Concrete admixture from University of Colorado, Boulder uses a polymer that inhibits ice formation to increase the concrete's freeze‑thaw resilience.


  • Frost‑resistant
  • Resilient


  • Bridge design
  • Building design
  • Construction

UN Sustainable Development Goals Addressed

  • Goal 9: Industry Innovation & Infrastructure

  • Goal 11: Sustainable Cities & Communities

The Challenge

Concrete is one of the most common building materials, yet is vulnerable to damage from environmental exposure. In regions that have large temperature swings, concrete roads and buildings go through ‘freeze-thaw cycles’, where the water freezes and expands inside the concrete, forming ice crystals that create enough pressure to create cracks and cause damage. To mitigate against the damage caused by freeze-thaw cycles, engineers add air-entraining admixtures, which add microscopic bubbles to the mixture to help prevent freezing. However, the bubbles lower the strength of the material and make it more porous, making it more likely that water and salt will get in. If water enters the concrete and the temperature drops to freezing, ice can form, and the structure can crumble and spall.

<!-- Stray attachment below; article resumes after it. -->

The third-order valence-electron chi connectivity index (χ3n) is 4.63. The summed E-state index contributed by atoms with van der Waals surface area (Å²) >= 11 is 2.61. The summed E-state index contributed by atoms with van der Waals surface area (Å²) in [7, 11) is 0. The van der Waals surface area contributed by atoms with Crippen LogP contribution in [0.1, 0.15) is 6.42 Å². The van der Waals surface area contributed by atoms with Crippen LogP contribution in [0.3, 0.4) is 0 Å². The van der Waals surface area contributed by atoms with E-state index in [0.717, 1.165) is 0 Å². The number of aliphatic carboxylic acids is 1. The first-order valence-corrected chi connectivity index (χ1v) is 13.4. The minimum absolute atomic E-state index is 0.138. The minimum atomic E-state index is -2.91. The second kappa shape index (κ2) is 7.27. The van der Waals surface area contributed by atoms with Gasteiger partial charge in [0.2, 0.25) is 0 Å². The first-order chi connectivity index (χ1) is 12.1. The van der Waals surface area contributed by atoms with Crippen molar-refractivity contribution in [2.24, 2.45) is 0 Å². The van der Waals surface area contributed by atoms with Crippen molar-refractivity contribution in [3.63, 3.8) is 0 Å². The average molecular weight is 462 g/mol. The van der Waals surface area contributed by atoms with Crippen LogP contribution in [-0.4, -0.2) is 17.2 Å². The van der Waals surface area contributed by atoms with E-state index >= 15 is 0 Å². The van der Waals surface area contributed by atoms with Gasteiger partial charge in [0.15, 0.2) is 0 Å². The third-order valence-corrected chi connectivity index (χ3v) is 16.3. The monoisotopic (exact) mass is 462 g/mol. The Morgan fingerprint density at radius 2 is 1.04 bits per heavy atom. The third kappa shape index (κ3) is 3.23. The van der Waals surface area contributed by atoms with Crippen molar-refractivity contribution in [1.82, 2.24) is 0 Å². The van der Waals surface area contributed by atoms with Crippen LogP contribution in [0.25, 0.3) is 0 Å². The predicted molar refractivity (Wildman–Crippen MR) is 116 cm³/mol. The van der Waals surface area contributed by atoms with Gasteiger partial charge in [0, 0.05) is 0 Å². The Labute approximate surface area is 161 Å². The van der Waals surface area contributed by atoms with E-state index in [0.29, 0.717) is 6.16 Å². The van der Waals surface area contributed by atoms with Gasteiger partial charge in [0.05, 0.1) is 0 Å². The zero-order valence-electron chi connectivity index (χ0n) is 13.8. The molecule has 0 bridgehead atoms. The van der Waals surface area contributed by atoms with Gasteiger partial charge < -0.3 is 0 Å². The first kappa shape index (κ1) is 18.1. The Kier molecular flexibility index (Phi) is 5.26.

Innovation Details

The concrete admixture contains polymer molecules with anti-freezing abilities. The researchers mimicked anti-freeze proteins found inside the cells of certain organisms. The proteins bind to ice crystals and prevent them from growing. The bio-inspired polymers were able to effectively reduce the size of ice crystals by 90%. A concrete mix containing the polymer was able to withstand 300 freeze-thaw cycles without losing its initial strength.